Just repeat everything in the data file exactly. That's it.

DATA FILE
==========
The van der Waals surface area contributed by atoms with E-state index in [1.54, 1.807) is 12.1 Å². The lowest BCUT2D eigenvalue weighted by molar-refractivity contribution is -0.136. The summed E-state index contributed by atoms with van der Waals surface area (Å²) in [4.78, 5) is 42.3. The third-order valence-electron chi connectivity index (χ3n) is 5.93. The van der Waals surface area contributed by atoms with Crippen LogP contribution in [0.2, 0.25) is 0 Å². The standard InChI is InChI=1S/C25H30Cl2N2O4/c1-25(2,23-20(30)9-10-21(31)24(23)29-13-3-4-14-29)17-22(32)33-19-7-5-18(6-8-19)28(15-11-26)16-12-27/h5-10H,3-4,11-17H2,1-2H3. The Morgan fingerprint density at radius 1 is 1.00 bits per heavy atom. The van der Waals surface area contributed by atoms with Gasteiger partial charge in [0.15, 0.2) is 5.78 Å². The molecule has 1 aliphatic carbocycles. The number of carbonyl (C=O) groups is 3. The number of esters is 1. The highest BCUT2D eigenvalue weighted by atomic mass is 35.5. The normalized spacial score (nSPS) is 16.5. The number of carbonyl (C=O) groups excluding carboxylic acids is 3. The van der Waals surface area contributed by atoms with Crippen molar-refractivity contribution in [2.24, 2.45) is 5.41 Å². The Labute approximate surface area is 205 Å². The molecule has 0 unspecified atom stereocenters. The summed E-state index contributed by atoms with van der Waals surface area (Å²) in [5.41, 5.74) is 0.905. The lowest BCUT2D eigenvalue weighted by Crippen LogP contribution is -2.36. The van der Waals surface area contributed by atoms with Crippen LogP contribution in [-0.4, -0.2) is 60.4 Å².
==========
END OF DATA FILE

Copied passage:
The van der Waals surface area contributed by atoms with E-state index in [1.54, 1.807) is 12.1 Å². The lowest BCUT2D eigenvalue weighted by molar-refractivity contribution is -0.136. The summed E-state index contributed by atoms with van der Waals surface area (Å²) in [4.78, 5) is 42.3. The third-order valence-electron chi connectivity index (χ3n) is 5.93. The van der Waals surface area contributed by atoms with Crippen LogP contribution in [0.2, 0.25) is 0 Å². The standard InChI is InChI=1S/C25H30Cl2N2O4/c1-25(2,23-20(30)9-10-21(31)24(23)29-13-3-4-14-29)17-22(32)33-19-7-5-18(6-8-19)28(15-11-26)16-12-27/h5-10H,3-4,11-17H2,1-2H3. The Morgan fingerprint density at radius 1 is 1.00 bits per heavy atom. The van der Waals surface area contributed by atoms with Gasteiger partial charge in [0.15, 0.2) is 5.78 Å². The molecule has 1 aliphatic carbocycles. The number of carbonyl (C=O) groups is 3. The number of esters is 1. The highest BCUT2D eigenvalue weighted by atomic mass is 35.5. The normalized spacial score (nSPS) is 16.5. The number of carbonyl (C=O) groups excluding carboxylic acids is 3. The van der Waals surface area contributed by atoms with Crippen molar-refractivity contribution in [2.24, 2.45) is 5.41 Å². The Labute approximate surface area is 205 Å². The molecule has 0 unspecified atom stereocenters. The summed E-state index contributed by atoms with van der Waals surface area (Å²) in [5.41, 5.74) is 0.905. The lowest BCUT2D eigenvalue weighted by Crippen LogP contribution is -2.36. The van der Waals surface area contributed by atoms with Crippen LogP contribution in [-0.4, -0.2) is 60.4 Å².